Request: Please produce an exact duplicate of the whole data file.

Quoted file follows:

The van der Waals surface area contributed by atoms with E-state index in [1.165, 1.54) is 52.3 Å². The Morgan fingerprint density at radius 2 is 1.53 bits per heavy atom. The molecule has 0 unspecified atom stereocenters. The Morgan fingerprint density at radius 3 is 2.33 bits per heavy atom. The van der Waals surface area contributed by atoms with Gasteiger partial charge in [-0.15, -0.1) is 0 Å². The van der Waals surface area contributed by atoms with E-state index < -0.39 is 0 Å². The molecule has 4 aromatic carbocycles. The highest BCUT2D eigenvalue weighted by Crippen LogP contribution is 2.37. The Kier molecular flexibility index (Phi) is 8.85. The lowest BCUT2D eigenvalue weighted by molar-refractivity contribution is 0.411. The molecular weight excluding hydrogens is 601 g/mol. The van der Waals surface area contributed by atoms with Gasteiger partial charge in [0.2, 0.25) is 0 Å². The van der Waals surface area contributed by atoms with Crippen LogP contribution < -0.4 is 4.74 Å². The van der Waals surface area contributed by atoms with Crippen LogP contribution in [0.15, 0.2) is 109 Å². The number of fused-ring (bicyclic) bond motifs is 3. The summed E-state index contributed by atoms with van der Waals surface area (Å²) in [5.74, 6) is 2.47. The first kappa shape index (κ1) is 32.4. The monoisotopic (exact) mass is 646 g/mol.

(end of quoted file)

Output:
The van der Waals surface area contributed by atoms with E-state index in [1.165, 1.54) is 52.3 Å². The Morgan fingerprint density at radius 2 is 1.53 bits per heavy atom. The molecule has 0 unspecified atom stereocenters. The Morgan fingerprint density at radius 3 is 2.33 bits per heavy atom. The van der Waals surface area contributed by atoms with Gasteiger partial charge in [-0.15, -0.1) is 0 Å². The van der Waals surface area contributed by atoms with E-state index < -0.39 is 0 Å². The molecule has 4 aromatic carbocycles. The highest BCUT2D eigenvalue weighted by Crippen LogP contribution is 2.37. The Kier molecular flexibility index (Phi) is 8.85. The lowest BCUT2D eigenvalue weighted by molar-refractivity contribution is 0.411. The molecular weight excluding hydrogens is 601 g/mol. The van der Waals surface area contributed by atoms with Gasteiger partial charge in [0.2, 0.25) is 0 Å². The van der Waals surface area contributed by atoms with Crippen LogP contribution < -0.4 is 4.74 Å². The van der Waals surface area contributed by atoms with Crippen LogP contribution in [0.15, 0.2) is 109 Å². The number of fused-ring (bicyclic) bond motifs is 3. The summed E-state index contributed by atoms with van der Waals surface area (Å²) in [5.74, 6) is 2.47. The first kappa shape index (κ1) is 32.4. The monoisotopic (exact) mass is 646 g/mol.